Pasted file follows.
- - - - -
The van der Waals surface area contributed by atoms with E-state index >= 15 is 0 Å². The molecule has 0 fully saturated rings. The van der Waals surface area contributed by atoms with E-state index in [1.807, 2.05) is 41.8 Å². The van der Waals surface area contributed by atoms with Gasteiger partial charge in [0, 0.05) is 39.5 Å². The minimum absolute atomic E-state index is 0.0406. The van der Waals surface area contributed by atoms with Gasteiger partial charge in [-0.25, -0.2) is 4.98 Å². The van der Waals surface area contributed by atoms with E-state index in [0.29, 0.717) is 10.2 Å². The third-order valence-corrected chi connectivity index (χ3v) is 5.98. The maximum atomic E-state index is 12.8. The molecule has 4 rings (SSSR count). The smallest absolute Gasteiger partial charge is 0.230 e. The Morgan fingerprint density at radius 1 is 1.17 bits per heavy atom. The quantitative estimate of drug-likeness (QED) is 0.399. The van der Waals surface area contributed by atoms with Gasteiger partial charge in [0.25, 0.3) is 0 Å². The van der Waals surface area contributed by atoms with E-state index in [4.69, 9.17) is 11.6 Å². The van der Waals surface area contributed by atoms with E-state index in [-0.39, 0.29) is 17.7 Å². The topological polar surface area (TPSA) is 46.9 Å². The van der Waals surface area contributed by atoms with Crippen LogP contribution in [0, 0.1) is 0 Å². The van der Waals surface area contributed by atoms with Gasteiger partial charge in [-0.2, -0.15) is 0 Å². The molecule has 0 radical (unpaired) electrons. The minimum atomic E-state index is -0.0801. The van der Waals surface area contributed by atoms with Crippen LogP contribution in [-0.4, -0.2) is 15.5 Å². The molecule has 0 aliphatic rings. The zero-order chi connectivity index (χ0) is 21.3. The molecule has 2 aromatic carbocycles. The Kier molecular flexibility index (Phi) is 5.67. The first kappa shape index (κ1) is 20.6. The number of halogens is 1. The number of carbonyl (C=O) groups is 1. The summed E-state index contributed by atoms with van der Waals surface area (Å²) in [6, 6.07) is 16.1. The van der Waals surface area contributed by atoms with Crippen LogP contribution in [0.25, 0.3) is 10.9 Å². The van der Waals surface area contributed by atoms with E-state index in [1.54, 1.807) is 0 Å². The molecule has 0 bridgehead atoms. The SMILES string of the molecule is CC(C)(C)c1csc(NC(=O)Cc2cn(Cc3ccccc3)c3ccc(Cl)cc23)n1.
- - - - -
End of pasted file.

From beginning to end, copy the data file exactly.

The van der Waals surface area contributed by atoms with E-state index >= 15 is 0 Å². The molecule has 0 fully saturated rings. The van der Waals surface area contributed by atoms with E-state index in [1.807, 2.05) is 41.8 Å². The van der Waals surface area contributed by atoms with Gasteiger partial charge in [0, 0.05) is 39.5 Å². The minimum absolute atomic E-state index is 0.0406. The van der Waals surface area contributed by atoms with Gasteiger partial charge in [-0.25, -0.2) is 4.98 Å². The van der Waals surface area contributed by atoms with E-state index in [0.29, 0.717) is 10.2 Å². The third-order valence-corrected chi connectivity index (χ3v) is 5.98. The maximum atomic E-state index is 12.8. The molecule has 4 rings (SSSR count). The smallest absolute Gasteiger partial charge is 0.230 e. The Morgan fingerprint density at radius 1 is 1.17 bits per heavy atom. The quantitative estimate of drug-likeness (QED) is 0.399. The van der Waals surface area contributed by atoms with Gasteiger partial charge in [0.25, 0.3) is 0 Å². The van der Waals surface area contributed by atoms with E-state index in [4.69, 9.17) is 11.6 Å². The van der Waals surface area contributed by atoms with E-state index in [-0.39, 0.29) is 17.7 Å². The topological polar surface area (TPSA) is 46.9 Å². The van der Waals surface area contributed by atoms with Crippen LogP contribution in [0, 0.1) is 0 Å². The van der Waals surface area contributed by atoms with Gasteiger partial charge in [-0.2, -0.15) is 0 Å². The molecule has 0 radical (unpaired) electrons. The minimum atomic E-state index is -0.0801. The van der Waals surface area contributed by atoms with Crippen LogP contribution in [-0.4, -0.2) is 15.5 Å². The molecule has 0 aliphatic rings. The zero-order chi connectivity index (χ0) is 21.3. The molecule has 2 aromatic carbocycles. The Kier molecular flexibility index (Phi) is 5.67. The first kappa shape index (κ1) is 20.6. The number of halogens is 1. The number of carbonyl (C=O) groups is 1. The summed E-state index contributed by atoms with van der Waals surface area (Å²) in [6, 6.07) is 16.1. The van der Waals surface area contributed by atoms with Crippen LogP contribution in [0.25, 0.3) is 10.9 Å². The van der Waals surface area contributed by atoms with E-state index in [1.54, 1.807) is 0 Å². The molecule has 0 bridgehead atoms. The SMILES string of the molecule is CC(C)(C)c1csc(NC(=O)Cc2cn(Cc3ccccc3)c3ccc(Cl)cc23)n1.